In a swift statement aimed at the busy dinner news hour in the U.S., Americans heard a quick comment from the president about suspending all flights from Europe. And in that minute, something shifted.
The sweeping travel restrictions, characterized as “strong but necessary” seem to apply to anyone who has been to or is traveling from the 26 countries in the EU’s Schengen border-free area within 14 days prior to their arrival in the US. Policy makers and airlines are scrambling to determine exactly what countries and areas are now forbidden from landing at U.S. airports. It could mean that Ireland is excluded from the ban as it is not one of the 26 Schengen countries and Bulgaria, Croatia and Romania, all EU members, are also not part of the Schengen area.
The travel ban begins Friday at midnight and lasts through April 30, although “reevaluations will be in place for a possible early opening,” the president said. The ban does not affect travel between the U.S. and the U.K, he added, although there are at least 456 confirmed cases of the coronavirus across the United Kingdom.
“It only matters how you respond,” said President Trump. “At the beginning we put a ban on flights from China and put in place the first federally mandated quarantine in over than 50 years. We declared a public health emergency and issued the highest level of travel warnings on other countries. In taking early and intense action we have seen fewer cases of the virus than what are now present in Europe. The E.U. failed to take these strict precautions and refuse travel from China and other hot spots, and as a result a large number of new clusters in the United States were seeded by travelers from Europe.”
Earlier this week, the president was slammed online for apparently suggesting on Twitter that a wall was needed “more than ever!” to help stop the coronavirus. The virus has sickened more than 1,100 people in the United States and 125,000 worldwide. Mexico has a total of seven confirmed cases of COVID-19, according to the World Health Organization.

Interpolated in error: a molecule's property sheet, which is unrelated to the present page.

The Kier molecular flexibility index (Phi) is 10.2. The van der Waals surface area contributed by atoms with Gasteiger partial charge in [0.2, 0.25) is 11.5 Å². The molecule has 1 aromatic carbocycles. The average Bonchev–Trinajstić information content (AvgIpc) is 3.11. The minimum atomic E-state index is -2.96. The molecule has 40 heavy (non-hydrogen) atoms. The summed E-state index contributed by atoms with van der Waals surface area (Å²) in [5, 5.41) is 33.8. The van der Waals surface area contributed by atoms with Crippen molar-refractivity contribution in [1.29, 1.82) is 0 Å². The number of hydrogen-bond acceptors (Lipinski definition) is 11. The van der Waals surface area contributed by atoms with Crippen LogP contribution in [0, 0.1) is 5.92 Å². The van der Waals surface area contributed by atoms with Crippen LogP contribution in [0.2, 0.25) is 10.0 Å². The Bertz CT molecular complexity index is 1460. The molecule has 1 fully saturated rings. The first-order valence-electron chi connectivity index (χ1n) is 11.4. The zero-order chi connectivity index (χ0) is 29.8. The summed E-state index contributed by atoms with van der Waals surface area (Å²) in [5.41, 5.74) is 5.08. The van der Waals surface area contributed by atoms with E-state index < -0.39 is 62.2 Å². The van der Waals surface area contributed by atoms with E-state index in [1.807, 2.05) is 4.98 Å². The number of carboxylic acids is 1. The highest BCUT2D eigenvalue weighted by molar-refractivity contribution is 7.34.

But the U.S. is not the only country closing its borders to stem the spread of the aggressive virus.
With only 42 cases of COVID-19 confirmed in Israel, Prime Minister Benjamin Netanyahu announced a complete closure of Israel’s borders. Every Israeli who returns from abroad must enter a 14-day home-quarantine. Tourists, too, must enter quarantine at their own expense. However, Netanyahu stated the restriction would be valid for only two weeks …“at the same time, we are making decisions to maintain the Israeli economy.”
In similar measures, Kuwait is halting all commercial flights (except cargo operations) until further notice, state news agency, KUNA reported. India, too, is suspending all tourist visas to prevent the spread of coronavirus in the country. “All existing visas, except diplomatic, official, UN-international organizations, employment, project visas, stand suspended till 15th April 2020,” the government said in a statement.
Meanwhile, German Chancellor Angela Merkel looked to expert estimates when stating that up to 70 percent of the population could be infected by the coronavirus. Germany confirmed some 1,300 infections, with two deaths.
“You can’t build a wall high enough to keep this out,” Alison Thomson told reporters for Al Jazeera. Thomsom is an associate professor at the University of Toronto who specializes in public health ethics. “Borders are political barriers, but they are not respected by a virus.”